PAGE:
Markets work best when highly valued goods and services are more expensive. And generally, people are fine with that. We understand that prime cuts of filet mignon cannot cost the same as McDonald’s burgers, and that there’s a reason first-class plane tickets cost more than coach. If these things were all the same price, it would be a disaster, with demand far outstripping supply of sought-after items.
Yet for some reason, for products that cost more or less depending on the time when you buy them, this logic appears to fail us. Surge pricing, the practice of increasing prices at times when demand is high, feels unjust. Uber and Lyft’s practice of raising prices when there is more demand for cars drives customers crazy. When shops charge more for snow shovels during snowstorms, people find it deeply unfair. This shouldn’t be the case: Competitive markets work best when sellers can maximize revenue. This makes more of a product to be available when buyers want it most.
Variety reports that Regal Cinemas will begin testing demand-based pricing (another term for surge pricing) in early 2018. The US’s second-largest theater chain plans to charge higher prices for movies and showtimes that are hot tickets, and lower prices for flops and inconvenient times. Regal CEO Amy Miles said the goal is to “drive incremental revenue in peak periods and incremental attendance in non-peak periods.” The new pricing model will be trialled in several markets that have not yet been announced.
It is strange this is only happening now. The airline, hotel, amusement park, and live entertainment industries all employ demand-based pricing strategies to various extents.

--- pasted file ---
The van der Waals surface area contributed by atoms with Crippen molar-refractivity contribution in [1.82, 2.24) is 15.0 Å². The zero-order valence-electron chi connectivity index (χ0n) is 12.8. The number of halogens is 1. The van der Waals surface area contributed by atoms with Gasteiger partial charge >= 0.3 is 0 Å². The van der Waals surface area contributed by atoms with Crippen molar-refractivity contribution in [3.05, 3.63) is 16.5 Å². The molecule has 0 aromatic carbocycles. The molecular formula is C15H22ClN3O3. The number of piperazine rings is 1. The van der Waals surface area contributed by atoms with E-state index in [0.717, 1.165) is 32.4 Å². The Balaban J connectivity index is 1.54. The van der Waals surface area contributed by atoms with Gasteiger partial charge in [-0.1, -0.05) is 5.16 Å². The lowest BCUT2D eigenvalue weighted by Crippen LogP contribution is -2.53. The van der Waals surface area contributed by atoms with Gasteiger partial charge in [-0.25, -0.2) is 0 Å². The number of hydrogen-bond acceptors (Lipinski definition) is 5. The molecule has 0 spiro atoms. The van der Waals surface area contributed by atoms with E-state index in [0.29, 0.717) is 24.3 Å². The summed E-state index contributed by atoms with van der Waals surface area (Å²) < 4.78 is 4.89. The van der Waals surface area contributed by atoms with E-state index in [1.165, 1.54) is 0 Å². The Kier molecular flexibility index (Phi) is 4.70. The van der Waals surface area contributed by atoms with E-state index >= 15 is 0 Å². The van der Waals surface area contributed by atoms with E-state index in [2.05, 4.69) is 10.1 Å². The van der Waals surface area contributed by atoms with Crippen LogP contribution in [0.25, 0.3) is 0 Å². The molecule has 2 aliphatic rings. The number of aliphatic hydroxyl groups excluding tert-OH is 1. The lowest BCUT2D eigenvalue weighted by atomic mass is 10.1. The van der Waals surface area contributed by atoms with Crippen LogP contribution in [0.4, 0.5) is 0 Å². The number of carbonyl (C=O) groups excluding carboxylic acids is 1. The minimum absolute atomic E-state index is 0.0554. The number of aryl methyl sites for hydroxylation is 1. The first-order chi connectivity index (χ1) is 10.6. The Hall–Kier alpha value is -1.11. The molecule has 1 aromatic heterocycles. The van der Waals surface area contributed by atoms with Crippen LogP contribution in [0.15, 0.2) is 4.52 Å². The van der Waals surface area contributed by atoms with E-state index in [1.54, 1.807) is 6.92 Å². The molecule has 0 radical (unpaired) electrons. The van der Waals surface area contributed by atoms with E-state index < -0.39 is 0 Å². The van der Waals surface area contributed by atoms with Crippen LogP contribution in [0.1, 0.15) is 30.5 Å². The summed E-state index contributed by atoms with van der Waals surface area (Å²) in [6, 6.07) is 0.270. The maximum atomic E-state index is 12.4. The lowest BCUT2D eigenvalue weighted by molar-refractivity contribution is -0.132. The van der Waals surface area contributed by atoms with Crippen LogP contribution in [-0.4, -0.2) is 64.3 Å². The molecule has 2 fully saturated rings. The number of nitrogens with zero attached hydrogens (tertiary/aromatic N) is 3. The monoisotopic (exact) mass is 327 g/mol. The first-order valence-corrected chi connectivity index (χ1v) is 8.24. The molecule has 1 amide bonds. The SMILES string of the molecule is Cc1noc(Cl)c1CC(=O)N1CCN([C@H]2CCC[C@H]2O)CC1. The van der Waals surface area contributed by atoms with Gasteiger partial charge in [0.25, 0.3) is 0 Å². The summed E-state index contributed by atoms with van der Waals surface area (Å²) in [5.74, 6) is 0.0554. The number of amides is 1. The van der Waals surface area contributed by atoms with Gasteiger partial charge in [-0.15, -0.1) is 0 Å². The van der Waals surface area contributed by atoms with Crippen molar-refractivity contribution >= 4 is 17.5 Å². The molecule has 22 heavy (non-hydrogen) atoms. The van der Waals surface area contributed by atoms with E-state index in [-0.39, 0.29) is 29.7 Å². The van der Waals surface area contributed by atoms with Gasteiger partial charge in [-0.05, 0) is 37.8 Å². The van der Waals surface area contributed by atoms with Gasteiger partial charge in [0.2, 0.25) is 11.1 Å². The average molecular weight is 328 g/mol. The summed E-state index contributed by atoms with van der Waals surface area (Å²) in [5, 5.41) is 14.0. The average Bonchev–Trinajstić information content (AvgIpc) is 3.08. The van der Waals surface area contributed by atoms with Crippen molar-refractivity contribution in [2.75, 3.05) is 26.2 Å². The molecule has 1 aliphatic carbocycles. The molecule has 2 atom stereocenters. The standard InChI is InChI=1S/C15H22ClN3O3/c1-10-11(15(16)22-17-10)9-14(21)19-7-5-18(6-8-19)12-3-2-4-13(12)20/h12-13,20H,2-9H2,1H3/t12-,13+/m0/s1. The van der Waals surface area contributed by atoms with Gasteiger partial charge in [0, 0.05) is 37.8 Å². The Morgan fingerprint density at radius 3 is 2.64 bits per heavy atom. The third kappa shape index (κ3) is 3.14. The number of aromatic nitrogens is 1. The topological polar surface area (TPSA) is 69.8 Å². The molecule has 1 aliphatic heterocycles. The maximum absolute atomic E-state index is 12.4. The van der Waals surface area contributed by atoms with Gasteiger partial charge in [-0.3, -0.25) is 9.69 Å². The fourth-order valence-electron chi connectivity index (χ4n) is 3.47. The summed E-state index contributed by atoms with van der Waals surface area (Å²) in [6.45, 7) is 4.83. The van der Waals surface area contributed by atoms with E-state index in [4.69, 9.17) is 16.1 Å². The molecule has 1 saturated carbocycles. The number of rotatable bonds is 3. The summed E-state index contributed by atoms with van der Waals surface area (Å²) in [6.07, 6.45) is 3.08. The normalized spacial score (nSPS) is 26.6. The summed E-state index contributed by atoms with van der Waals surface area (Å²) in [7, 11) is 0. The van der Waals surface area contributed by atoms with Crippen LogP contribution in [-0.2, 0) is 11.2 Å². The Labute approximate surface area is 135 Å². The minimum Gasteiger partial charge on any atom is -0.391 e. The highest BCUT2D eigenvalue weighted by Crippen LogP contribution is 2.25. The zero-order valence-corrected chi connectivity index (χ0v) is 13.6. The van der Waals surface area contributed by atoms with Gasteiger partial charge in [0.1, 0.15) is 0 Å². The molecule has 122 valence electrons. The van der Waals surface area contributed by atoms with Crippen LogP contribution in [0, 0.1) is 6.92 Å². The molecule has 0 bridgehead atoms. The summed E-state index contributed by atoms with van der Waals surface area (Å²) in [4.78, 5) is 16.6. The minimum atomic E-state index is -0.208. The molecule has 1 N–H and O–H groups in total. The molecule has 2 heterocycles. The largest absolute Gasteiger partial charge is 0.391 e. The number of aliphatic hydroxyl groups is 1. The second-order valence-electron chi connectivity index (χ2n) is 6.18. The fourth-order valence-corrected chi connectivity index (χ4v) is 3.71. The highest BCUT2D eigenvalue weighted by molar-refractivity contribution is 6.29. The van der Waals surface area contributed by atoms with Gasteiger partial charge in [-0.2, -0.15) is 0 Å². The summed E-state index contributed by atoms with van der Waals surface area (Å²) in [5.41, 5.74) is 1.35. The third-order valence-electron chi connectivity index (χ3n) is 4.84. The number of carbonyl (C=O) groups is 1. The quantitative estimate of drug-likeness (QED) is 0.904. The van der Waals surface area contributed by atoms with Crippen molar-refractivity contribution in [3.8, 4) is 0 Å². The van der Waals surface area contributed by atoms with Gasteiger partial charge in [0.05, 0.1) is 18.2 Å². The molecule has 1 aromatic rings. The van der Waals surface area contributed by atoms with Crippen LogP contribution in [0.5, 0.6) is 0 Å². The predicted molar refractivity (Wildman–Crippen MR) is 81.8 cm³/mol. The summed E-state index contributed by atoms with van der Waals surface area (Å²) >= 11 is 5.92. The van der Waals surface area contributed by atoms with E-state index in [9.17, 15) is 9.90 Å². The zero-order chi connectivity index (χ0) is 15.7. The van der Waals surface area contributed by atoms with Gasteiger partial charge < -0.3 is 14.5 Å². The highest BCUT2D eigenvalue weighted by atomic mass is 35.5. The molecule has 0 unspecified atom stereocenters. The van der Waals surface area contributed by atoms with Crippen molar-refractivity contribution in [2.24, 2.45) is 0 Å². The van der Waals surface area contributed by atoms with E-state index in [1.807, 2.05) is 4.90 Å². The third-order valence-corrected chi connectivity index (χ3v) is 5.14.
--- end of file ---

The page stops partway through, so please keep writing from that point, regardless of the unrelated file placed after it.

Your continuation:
Yes, the people who must see the new Star Wars movie the day it comes out will end up spending more money. If they are willing to pay that price for the opening-day experience, we should let them. It will probably make it cheaper for everyone else, who can wait a few weeks for their Jedi fix. Perhaps, the cost of the first night of a popular movie might price out all but the rich, but it also might make seeing the movie more accessible to a wider audience—like how dynamic pricing for sporting events has lowered the price of the cheapest tickets.
One risk of Regal’s strategy is that some loyal customers may feel gouged, possibly making them less likely to return to the chain’s theaters. It is still worth a shot, since the industry is already struggling. As home entertainment improves, ticket sales are falling. If movie theaters don’t figure out how to maximize revenue from the most popular movies, theaters will begin closing, and then all move lovers will have fewer options.
One criticism of Regal’s plan is that it won’t work unless other chains follow along. This is a misunderstanding of demand-based pricing. If everybody flocks to a rival theater, then prices at Regal will adjust downwards to attract some of those moviegoers back. See how that works?